Wednesday, October 20, 2010


Peter Graham Scott's blood-and-thunder adventure can be found in Universal's Hammer Horror Collection DVD set, but that's as deceptive as the film's American title, Night Creatures. Apart from an early sequence involving the scaring to death of an arguably deserving old man, Hammer isn't out to frighten folks this time. This adaptation of Russell Thorndike's "Dr. Syn" series of novels (adapted simultaneously by Disney, with Patrick McGoohan as The Scarecrow of Romney Marsh) is more in line with Hammer's swashbucklers like The Pirates of Black River or The Devil-Ship Pirates, only with Peter Cushing starring instead of Christopher Lee. But that scene of flourescently-painted skeletoid night riders, who return to rescue Oliver Reed later in the picture, is worthy of some sort of ass-kicking horror at the drive-ins of yore.

Cushing plays Rev. Blyss (his name changed from Syn to avoid legal hassles with Disney), the benign vicar of an English village that's home to an extensive smuggling racket for contraband liquor from Europe. You're immediately supposed to suspect him of being Captain Clegg, the cruel pirate skipper who is shown from behind in a prologue condemning a sailor who slept with Clegg's wife to have his tongue cut out before abandonment on a deserted island. Clegg is supposed to have been hanged, and is supposed to be buried in Blyss's churchyard, while Blyss is supposed to be the chaplain who ministered to Clegg before his execution.

Not being familiar with the Clegg/Syn/Scarecrow story, I saw Cushing as the sort of benign character who turns out to be a vicious criminal in stories like these. And for a while I was uncertain of who would be the heroes and villains of the movie. That frightening to death of the old man made the smugglers (presuming them to be the night riders) to be rough customers and dirty dealers. But the naval detachment that comes to town looking for contraband is shown as a bunch of boors and bullies, and viewers more familiar with the Thorndike stories or English history might more readily recognize them as agents of an oppressive government. Blyss/Clegg himself is a stern leader but insists on no violence against the sailors, and is later shown to be a genuinely benevolent man in his new life, concerned for the well being of poor villagers and his own daughter, who believes herself adopted by Blyss. These are mixed signals for whether to root for him or not, but the authorities are clearly no heroes, if not villains either. The nearest thing to an unambiguous hero is Harry Cobtree (Reed), the local squire's "freethinker" son, a rival for the hand of Blyss's daughter, and more besides. It's he and his love who'll have a happy ending here, if anyone does.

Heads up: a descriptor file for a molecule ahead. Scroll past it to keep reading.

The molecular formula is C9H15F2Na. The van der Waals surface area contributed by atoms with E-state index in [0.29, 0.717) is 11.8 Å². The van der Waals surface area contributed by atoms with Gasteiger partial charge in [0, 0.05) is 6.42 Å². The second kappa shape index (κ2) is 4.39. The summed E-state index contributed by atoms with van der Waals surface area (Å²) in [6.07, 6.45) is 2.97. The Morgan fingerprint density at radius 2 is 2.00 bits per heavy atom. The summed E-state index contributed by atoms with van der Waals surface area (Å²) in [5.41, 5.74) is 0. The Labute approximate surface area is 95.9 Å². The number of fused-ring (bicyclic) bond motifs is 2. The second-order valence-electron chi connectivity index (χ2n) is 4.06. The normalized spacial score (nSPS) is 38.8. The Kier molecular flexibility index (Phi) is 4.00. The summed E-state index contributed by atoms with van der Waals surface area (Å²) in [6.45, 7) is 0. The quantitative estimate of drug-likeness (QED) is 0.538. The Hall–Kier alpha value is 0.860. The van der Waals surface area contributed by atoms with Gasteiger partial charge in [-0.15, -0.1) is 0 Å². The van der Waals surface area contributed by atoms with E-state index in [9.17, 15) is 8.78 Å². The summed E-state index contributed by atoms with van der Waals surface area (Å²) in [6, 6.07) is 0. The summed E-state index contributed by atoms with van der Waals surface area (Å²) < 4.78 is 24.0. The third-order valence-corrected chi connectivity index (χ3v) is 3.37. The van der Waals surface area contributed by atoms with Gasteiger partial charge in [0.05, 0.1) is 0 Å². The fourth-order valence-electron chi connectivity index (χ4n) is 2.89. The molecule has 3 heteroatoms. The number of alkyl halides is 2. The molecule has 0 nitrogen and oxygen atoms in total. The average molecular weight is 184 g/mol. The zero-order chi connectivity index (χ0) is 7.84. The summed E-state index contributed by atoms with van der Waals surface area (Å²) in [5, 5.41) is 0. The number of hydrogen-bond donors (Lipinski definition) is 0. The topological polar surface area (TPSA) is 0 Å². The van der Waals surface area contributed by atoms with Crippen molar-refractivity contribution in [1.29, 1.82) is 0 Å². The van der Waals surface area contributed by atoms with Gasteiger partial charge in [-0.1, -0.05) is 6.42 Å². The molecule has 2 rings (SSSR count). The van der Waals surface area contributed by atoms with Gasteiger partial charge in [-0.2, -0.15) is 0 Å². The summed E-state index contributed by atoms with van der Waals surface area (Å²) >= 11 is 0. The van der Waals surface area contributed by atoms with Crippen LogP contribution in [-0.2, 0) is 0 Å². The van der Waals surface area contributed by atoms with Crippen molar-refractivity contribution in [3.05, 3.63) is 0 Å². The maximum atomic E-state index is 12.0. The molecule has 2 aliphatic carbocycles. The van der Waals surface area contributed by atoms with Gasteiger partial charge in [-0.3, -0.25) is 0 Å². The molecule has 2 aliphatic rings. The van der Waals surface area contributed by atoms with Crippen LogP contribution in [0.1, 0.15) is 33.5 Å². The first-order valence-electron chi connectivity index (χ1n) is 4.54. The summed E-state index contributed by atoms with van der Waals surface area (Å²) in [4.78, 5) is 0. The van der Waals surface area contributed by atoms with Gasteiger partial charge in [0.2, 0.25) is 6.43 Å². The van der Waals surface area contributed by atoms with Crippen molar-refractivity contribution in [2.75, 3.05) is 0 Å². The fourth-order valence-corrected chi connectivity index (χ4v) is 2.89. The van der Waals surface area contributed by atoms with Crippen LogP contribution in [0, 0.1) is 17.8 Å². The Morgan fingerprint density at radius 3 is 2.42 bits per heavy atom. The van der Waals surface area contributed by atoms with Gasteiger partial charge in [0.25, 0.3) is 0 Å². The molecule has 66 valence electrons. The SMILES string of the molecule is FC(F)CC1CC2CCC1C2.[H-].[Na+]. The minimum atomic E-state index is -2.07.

As a period adventure film, Captain Clegg is fast-paced and amiable enough, with a dynamic dual-identity performance from Cushing. It has some decent, unpretentious art direction, though it's undercut a bit by some hopeless day-for-night photography. Two things stand out to distinguish the show for genre fans. The skeleton riders I've already mentioned. The other bonus is the prominent performance by Britain's answer to Tor Johnson, Milton Reid, as "The Mulatto," the unlikely pirate who scored with Mrs. Clegg and suffered for it. He survived to be found by and become the pet and bloodhound of the naval captain who investigates the smugglers.

Reid's the nearest thing to a monster in this alleged horror film -- he even fears fire more than normal folk, for some reason. He recognizes Blyss as Clegg but can't tell anyone, being presumably illiterate; his idea of revealing the truth is to tear apart Clegg's grave to prove it empty, but people finding the empty plot simply assume that the mulatto stole Clegg's body. He ends up stalking Blyss and other enemies with a harpoon, getting into a furious brawl with Cushing's stuntman in a burning house at one point. Reid remains a wild card throughout the movie, and for all I know this was the burly and often-mute actor's biggest role. He makes the most of it and adds a lot to this film's entertainment value.

Hammer downplays the scarecrow angle in its version of the Romney Marsh story, perhaps because Disney would play it up, but the straw man does put in a few dramatic appearances.

The subject matter may make Captain Clegg too obscure or just not scary enough to be part of the essential Hammer canon for many American viewers, but I enjoyed seeing more proof of the great studio's genre diversity. The repeated reminders via DVD in recent years that Hammer did much more than horror have been great news for movie fans, and the good news in this case is that Captain Clegg is eighty minutes of easygoing fun.

Universal really plays up the terror elements for all they're worth, and more, in this trailer uploaded to YouTube by justjoined.


dfordoom said...

I love Hammer's non-horror movies from the 60s, although I prefer their exotic adventure movies to their pirate flicks. But Captain Clegg is definitely fun.

R. Sterling Gray said...

I somehow didnt even know about this film until Rob Zombie used the name in Halloween 2. Glad to read about it finally!